David Bourget (Western Ontario)
David Chalmers (ANU, NYU)
Rafael De Clercq
Ezio Di Nucci
Jonathan Jenkins Ichikawa
Jack Alan Reynolds
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Cognitive Science 34 (7):1158-1184 (2010)
The visual world of adults consists of objects at various distances, partly occluding one another, substantial and stable across space and time. The visual world of young infants, in contrast, is often fragmented and unstable, consisting not of coherent objects but rather surfaces that move in unpredictable ways. Evidence from computational modeling and from experiments with human infants highlights three kinds of learning that contribute to infants’ knowledge of the visual world: learning via association, learning via active assembly, and learning via visual-manual exploration. Infants acquire knowledge by observing objects move in and out of sight, forming associations of these different views. In addition, the infant’s own self-produced behavior—oculomotor patterns and manual experience, in particular—is an important means by which infants discover and construct their visual world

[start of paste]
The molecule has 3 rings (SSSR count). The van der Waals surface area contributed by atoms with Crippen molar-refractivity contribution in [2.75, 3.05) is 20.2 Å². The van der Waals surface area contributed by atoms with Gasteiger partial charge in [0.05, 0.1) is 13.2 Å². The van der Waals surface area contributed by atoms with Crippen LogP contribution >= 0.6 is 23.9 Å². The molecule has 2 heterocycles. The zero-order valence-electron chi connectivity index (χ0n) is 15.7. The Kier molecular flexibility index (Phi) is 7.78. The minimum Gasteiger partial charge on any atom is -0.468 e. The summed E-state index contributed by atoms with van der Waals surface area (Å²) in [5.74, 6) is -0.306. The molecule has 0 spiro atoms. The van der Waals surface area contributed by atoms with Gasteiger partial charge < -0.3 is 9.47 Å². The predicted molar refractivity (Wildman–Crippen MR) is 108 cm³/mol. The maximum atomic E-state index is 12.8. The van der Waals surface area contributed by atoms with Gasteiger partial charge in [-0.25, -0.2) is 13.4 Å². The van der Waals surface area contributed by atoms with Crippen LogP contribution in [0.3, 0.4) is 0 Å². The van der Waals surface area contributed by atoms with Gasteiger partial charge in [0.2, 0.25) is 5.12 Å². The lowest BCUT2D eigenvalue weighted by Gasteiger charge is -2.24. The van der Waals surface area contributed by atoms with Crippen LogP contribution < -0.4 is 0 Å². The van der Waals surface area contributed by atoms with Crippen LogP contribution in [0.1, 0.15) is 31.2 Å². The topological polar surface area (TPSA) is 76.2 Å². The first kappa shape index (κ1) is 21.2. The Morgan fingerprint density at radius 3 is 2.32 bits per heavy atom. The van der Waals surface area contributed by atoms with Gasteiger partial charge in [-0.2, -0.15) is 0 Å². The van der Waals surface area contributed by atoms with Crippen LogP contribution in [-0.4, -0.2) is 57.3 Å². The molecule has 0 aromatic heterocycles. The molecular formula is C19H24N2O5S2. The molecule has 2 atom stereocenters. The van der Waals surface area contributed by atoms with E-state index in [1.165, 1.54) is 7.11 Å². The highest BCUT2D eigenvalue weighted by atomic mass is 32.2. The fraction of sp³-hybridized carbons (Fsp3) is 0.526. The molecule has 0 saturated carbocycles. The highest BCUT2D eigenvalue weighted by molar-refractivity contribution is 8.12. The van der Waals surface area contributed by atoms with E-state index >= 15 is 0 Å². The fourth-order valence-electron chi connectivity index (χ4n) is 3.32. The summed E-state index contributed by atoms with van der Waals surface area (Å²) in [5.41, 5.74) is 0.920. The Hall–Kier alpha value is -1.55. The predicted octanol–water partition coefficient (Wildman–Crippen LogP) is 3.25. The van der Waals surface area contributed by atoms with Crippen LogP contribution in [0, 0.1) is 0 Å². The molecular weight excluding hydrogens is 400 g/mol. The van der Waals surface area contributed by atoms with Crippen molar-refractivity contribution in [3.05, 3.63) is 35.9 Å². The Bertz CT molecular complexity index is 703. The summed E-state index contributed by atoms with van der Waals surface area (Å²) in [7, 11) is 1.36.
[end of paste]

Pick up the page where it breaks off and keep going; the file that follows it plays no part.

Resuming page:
|Keywords||Visual development Infants Object perception Learning Models of development Cognitive development|
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Citations of this work BETA
Hojin I. Kim, Kerri L. Johnson & Scott P. Johnson (2015). Gendered Race: Are Infants’ Face Preferences Guided by Intersectionality of Sex and Race? Frontiers in Psychology 6.
H. Henny Yeung & Thierry Nazzi (2014). Object Labeling Influences Infant Phonetic Learning and Generalization. Cognition 132 (2):151-163.
Robert L. Goldstone & David Landy (2010). Domain-Creating Constraints. Cognitive Science 34 (7):1357-1377.
Vladimir M. Sloutsky (2010). Mechanisms of Cognitive Development: Domain-General Learning or Domain-Specific Constraints? Cognitive Science 34 (7):1125-1130.
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